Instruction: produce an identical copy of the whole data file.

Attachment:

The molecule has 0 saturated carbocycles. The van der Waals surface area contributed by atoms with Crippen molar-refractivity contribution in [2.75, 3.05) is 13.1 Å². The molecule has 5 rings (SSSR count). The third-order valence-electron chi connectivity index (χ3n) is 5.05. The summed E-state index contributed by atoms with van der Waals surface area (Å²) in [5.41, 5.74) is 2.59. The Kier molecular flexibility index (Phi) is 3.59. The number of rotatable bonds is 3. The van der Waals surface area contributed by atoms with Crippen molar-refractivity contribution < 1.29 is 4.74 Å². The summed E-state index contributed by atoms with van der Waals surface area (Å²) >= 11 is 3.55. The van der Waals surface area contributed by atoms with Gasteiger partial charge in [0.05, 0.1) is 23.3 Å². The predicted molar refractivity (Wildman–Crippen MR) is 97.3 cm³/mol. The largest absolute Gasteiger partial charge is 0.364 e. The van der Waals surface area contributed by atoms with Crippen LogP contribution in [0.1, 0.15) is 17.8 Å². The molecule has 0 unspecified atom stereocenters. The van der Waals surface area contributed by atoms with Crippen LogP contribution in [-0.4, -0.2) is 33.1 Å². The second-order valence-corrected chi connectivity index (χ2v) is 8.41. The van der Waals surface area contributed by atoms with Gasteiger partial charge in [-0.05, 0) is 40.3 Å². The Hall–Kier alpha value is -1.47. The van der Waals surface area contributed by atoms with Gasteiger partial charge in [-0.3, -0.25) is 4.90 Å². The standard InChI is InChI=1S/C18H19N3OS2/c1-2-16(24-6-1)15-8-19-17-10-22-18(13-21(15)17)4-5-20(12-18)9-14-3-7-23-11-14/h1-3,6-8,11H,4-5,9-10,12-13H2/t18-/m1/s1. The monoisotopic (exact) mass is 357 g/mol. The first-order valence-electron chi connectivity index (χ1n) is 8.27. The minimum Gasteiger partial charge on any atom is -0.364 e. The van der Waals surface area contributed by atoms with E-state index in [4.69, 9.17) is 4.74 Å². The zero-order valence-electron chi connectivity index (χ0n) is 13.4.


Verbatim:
The molecule has 0 saturated carbocycles. The van der Waals surface area contributed by atoms with Crippen molar-refractivity contribution in [2.75, 3.05) is 13.1 Å². The molecule has 5 rings (SSSR count). The third-order valence-electron chi connectivity index (χ3n) is 5.05. The summed E-state index contributed by atoms with van der Waals surface area (Å²) in [5.41, 5.74) is 2.59. The Kier molecular flexibility index (Phi) is 3.59. The number of rotatable bonds is 3. The van der Waals surface area contributed by atoms with Crippen molar-refractivity contribution < 1.29 is 4.74 Å². The summed E-state index contributed by atoms with van der Waals surface area (Å²) >= 11 is 3.55. The van der Waals surface area contributed by atoms with Gasteiger partial charge in [0.05, 0.1) is 23.3 Å². The predicted molar refractivity (Wildman–Crippen MR) is 97.3 cm³/mol. The largest absolute Gasteiger partial charge is 0.364 e. The van der Waals surface area contributed by atoms with Crippen LogP contribution in [0.1, 0.15) is 17.8 Å². The molecule has 0 unspecified atom stereocenters. The van der Waals surface area contributed by atoms with Crippen LogP contribution in [-0.4, -0.2) is 33.1 Å². The second-order valence-corrected chi connectivity index (χ2v) is 8.41. The van der Waals surface area contributed by atoms with Gasteiger partial charge in [-0.05, 0) is 40.3 Å². The Hall–Kier alpha value is -1.47. The van der Waals surface area contributed by atoms with Gasteiger partial charge in [-0.3, -0.25) is 4.90 Å². The standard InChI is InChI=1S/C18H19N3OS2/c1-2-16(24-6-1)15-8-19-17-10-22-18(13-21(15)17)4-5-20(12-18)9-14-3-7-23-11-14/h1-3,6-8,11H,4-5,9-10,12-13H2/t18-/m1/s1. The monoisotopic (exact) mass is 357 g/mol. The first-order valence-electron chi connectivity index (χ1n) is 8.27. The minimum Gasteiger partial charge on any atom is -0.364 e. The van der Waals surface area contributed by atoms with E-state index in [4.69, 9.17) is 4.74 Å². The zero-order valence-electron chi connectivity index (χ0n) is 13.4.